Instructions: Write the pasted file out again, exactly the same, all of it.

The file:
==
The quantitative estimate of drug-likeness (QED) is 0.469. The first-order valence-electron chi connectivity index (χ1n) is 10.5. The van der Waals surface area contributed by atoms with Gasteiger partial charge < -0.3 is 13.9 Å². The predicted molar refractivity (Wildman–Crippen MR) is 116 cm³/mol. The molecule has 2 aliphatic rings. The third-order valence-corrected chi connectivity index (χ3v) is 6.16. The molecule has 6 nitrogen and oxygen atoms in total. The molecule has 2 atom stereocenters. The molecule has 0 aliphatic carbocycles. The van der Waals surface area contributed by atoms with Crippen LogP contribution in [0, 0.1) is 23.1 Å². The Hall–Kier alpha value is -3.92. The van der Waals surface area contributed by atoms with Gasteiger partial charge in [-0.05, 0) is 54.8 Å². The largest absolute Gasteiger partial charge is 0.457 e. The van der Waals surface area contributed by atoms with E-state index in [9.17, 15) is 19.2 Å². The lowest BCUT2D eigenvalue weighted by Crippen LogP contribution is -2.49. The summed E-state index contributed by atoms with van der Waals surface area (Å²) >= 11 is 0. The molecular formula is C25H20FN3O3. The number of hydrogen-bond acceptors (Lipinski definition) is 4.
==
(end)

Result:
The quantitative estimate of drug-likeness (QED) is 0.469. The first-order valence-electron chi connectivity index (χ1n) is 10.5. The van der Waals surface area contributed by atoms with Gasteiger partial charge < -0.3 is 13.9 Å². The predicted molar refractivity (Wildman–Crippen MR) is 116 cm³/mol. The molecule has 2 aliphatic rings. The third-order valence-corrected chi connectivity index (χ3v) is 6.16. The molecule has 6 nitrogen and oxygen atoms in total. The molecule has 2 atom stereocenters. The molecule has 0 aliphatic carbocycles. The van der Waals surface area contributed by atoms with Crippen LogP contribution in [0, 0.1) is 23.1 Å². The Hall–Kier alpha value is -3.92. The van der Waals surface area contributed by atoms with Gasteiger partial charge in [-0.05, 0) is 54.8 Å². The largest absolute Gasteiger partial charge is 0.457 e. The van der Waals surface area contributed by atoms with E-state index in [9.17, 15) is 19.2 Å². The lowest BCUT2D eigenvalue weighted by Crippen LogP contribution is -2.49. The summed E-state index contributed by atoms with van der Waals surface area (Å²) >= 11 is 0. The molecular formula is C25H20FN3O3. The number of hydrogen-bond acceptors (Lipinski definition) is 4.